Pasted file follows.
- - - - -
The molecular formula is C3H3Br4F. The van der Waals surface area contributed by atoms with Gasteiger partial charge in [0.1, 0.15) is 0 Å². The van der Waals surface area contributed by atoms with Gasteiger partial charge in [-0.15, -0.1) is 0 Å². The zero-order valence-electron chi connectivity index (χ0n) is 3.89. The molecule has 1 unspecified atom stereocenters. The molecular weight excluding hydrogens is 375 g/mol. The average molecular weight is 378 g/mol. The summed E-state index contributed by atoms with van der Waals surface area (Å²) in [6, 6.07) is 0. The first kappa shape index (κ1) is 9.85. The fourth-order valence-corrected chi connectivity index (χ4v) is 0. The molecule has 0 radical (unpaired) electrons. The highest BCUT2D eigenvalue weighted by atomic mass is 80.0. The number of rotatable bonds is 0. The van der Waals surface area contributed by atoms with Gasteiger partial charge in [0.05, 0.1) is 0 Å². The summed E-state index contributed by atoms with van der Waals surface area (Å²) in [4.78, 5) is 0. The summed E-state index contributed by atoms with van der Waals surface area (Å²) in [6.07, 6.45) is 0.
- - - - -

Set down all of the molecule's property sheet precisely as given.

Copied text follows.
The molecular formula is C3H3Br4F. The van der Waals surface area contributed by atoms with Gasteiger partial charge in [0.1, 0.15) is 0 Å². The van der Waals surface area contributed by atoms with Gasteiger partial charge in [-0.15, -0.1) is 0 Å². The zero-order valence-electron chi connectivity index (χ0n) is 3.89. The molecule has 1 unspecified atom stereocenters. The molecular weight excluding hydrogens is 375 g/mol. The average molecular weight is 378 g/mol. The summed E-state index contributed by atoms with van der Waals surface area (Å²) in [6, 6.07) is 0. The first kappa shape index (κ1) is 9.85. The fourth-order valence-corrected chi connectivity index (χ4v) is 0. The molecule has 0 radical (unpaired) electrons. The highest BCUT2D eigenvalue weighted by atomic mass is 80.0. The number of rotatable bonds is 0. The van der Waals surface area contributed by atoms with Gasteiger partial charge in [0.05, 0.1) is 0 Å². The summed E-state index contributed by atoms with van der Waals surface area (Å²) in [4.78, 5) is 0. The summed E-state index contributed by atoms with van der Waals surface area (Å²) in [6.07, 6.45) is 0.